If you're ready to improve your bad credit, there's no reason to focus on tactics that won't bring big results. Adding a point to your credit score won't help you qualify for the mortgage loan, but adding 100 most certainly will. Follow this road to credit repair for the best long-term results.

  • Payment history. As much as 35 percent of your credit score is based on your ability to pay all of your debt on time. "You'll see the biggest boost if you don't make any late payments," says Clarky Davis, who writes the Debt Diva blog for CareOne Credit in Columbia, Md. "Paying consistently is a huge demonstration of responsibility and that will help increase your score."
  • Rebalance your credit utilization ratio. Another 30 percent of your credit score is based on the amount of credit you use compared to the overall credit you have. There are two pieces to this equation for credit repair. Not only should your overall credit utilization across all credit cards and other lines of credit be 30 percent or less, but each individual credit card should be less than 30 percent of its maximum, says Liz Pulliam Weston, author of "Your Credit Score."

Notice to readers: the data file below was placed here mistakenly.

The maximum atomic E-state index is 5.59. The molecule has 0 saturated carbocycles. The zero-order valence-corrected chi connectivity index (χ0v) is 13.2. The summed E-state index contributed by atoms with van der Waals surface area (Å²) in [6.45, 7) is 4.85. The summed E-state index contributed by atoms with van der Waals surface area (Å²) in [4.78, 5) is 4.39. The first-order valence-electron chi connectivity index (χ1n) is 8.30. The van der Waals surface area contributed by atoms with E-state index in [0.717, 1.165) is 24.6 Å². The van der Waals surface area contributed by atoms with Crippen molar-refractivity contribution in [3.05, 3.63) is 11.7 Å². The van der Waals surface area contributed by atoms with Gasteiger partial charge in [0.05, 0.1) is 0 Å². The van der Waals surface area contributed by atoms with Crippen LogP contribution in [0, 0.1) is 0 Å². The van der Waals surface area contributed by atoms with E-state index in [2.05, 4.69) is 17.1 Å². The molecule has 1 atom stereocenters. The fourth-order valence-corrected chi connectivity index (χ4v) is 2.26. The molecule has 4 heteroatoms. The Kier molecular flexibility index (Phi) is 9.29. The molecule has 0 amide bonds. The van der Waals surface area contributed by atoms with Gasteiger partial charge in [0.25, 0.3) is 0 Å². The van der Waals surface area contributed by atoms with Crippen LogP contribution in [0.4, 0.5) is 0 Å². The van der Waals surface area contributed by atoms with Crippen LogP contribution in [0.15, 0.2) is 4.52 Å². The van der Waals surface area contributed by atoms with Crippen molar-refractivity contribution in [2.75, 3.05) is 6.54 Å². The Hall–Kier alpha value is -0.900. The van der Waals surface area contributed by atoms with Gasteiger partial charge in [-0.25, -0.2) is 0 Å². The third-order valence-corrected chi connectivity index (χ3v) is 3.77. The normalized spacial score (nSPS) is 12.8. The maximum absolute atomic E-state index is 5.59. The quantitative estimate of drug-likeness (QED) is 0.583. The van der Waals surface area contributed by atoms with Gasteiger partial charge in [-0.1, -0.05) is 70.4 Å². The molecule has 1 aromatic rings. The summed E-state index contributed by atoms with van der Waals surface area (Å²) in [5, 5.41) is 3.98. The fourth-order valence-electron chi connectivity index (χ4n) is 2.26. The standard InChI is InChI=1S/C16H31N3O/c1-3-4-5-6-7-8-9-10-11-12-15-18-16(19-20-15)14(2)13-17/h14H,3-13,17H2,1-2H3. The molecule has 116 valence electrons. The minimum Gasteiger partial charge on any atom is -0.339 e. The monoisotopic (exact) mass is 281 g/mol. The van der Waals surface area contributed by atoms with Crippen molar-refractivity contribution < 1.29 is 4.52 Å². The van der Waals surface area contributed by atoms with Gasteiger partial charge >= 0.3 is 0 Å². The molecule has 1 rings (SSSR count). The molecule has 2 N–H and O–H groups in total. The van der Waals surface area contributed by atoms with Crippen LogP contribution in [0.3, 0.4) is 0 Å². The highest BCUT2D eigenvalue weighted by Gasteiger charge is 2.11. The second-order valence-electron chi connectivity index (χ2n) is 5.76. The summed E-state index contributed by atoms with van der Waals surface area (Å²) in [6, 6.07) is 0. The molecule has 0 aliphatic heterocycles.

In other words, it's better for your credit to have two cards with $300 balances and $1,000 limits rather than one credit card with a $600 balance and one with a zero balance.
  • Improve your credit history over the long haul. The longer you've been managing credit wisely, the more confidence it gives lenders. Time will make the biggest impact on credit repair. Leave open your oldest credit card account because closing it will end up shortening your credit history.

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